For builds executed with ElectricAccelerator, conflicts can have a significant impact on performance. Briefly, an Accelerator conflict is any time your build “loses” a race condition between two steps that should have been serialized but weren’t due to missing dependencies in your makefile or build files. Accelerator can detect and correct such errors on-the-fly, but it comes at a cost. A few conflicts is usually not a problem, but if you have hundreds or thousands, it will make your build slower as Accelerator reruns portions of the build to get the correct results. Usually if you see such a scenario it’s a sign that you didn’t have a complete Accelerator history file for your build, so fixing such issues is as easy as using the history file generated by that build to augment the dependency information in future runs of the build.

  6. Code complexity and structure

    There are many attributes of the code itself which can affect build performance. For example, as a general rule, very long source files will take longer to compile than shorter files. Files containing very long individual functions will take longer to compile than files with only short functions. Heavy use of templates in C++ will cause slower compilation. Careless use of #include statements in C or C++ code will cause slower compilation and can be especially harmful to incremental builds by triggering excessive recompilation.

  7. Implementation language

    Some languages are easier to process and therefore faster to compile. In general, C++ is slower to compile, while languages like Java or Go are very quick to compile. Some languages require no compilation at all, so builds of code using such languages can be very very fast indeed!

  8. Build tool

    There are a staggering array of build tools which you might choose to drive your build: GNU make, ninja, maven, ant, scons, emake, tup and more. Some were designed for high performance on full builds, while others were designed for high performance on incremental builds, and still others were designed for ease-of-use, correctness, or other non-performance related attributes. The choice of build tool will affect the performance of your build, especially if your build is very large.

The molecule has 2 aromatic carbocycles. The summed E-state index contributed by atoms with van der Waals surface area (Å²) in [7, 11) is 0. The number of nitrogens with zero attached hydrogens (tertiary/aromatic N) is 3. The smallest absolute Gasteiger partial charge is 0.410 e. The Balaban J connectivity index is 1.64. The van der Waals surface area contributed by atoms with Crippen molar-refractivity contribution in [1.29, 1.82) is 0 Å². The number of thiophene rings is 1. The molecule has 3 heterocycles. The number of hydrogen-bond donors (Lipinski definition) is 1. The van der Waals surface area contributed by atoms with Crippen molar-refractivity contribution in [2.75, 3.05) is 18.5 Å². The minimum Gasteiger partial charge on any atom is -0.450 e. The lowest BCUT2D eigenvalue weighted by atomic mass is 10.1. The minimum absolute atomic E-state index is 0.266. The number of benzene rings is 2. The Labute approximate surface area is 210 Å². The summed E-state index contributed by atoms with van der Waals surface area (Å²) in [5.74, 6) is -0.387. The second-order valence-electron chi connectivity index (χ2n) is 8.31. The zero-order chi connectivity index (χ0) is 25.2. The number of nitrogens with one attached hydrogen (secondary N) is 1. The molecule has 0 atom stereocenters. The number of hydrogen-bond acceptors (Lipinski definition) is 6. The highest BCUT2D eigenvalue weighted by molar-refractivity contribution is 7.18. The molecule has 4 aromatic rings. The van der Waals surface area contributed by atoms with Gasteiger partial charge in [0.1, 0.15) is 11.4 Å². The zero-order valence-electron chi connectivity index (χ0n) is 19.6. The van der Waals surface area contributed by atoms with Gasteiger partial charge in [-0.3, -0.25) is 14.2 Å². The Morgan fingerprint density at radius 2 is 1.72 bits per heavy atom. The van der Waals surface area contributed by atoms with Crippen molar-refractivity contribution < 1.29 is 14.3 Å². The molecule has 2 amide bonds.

9. Compiler

    For compiled languages like C and C++ there are often many different compilers that you could choose from for your build: gcc/g++, clang, icc, WindRiver, Microsoft cl, tcc, etc. These tools themselves have different performance profiles, and the performance may even vary from one version of the compiler to the next.

  10. Compiler options

    For a given compiler, the build options you enable may significantly affect the compile time. For example, when using gcc, building with -O3 is generally slower than building with -O0. Therefore for developer builds, you may consider to disable optimizations in order to reduce build cycle time. Other options that may influence compile speed include: pre-compiled headers (PCH); dependency generation (-MD, -MMD, -MF, etc); profiling or coverage analysis (-fprofile-arcs or -ftest-coverage); and include path definitions (-I), which if very long can cause the compiler to spend excessive time searching for header files.

  11. Linker

    As with the compiler, different linkers have different performance characteristics. For C/C++ compilation on Linux the default linker is GNU ld, but there are alternatives like Google gold which have much better performance, albeit for a subset of the use cases supported by GNU ld. If your use case is supported by gold, you will likely see much better build performance by switching.

  12. Memory

    As with any process involving computers, the amount of available memory will have a significant impact on build performance. Too little and your system will swap excessively. Fortunately there’s no such thing as “too much”, though it may be prohibitively expensive to get so much RAM that you can stop worrying about it. In practice most builds do not require a huge amount of memory, but if yours do, and you don’t have enough, your build speed will suffer.

  13. Disk performance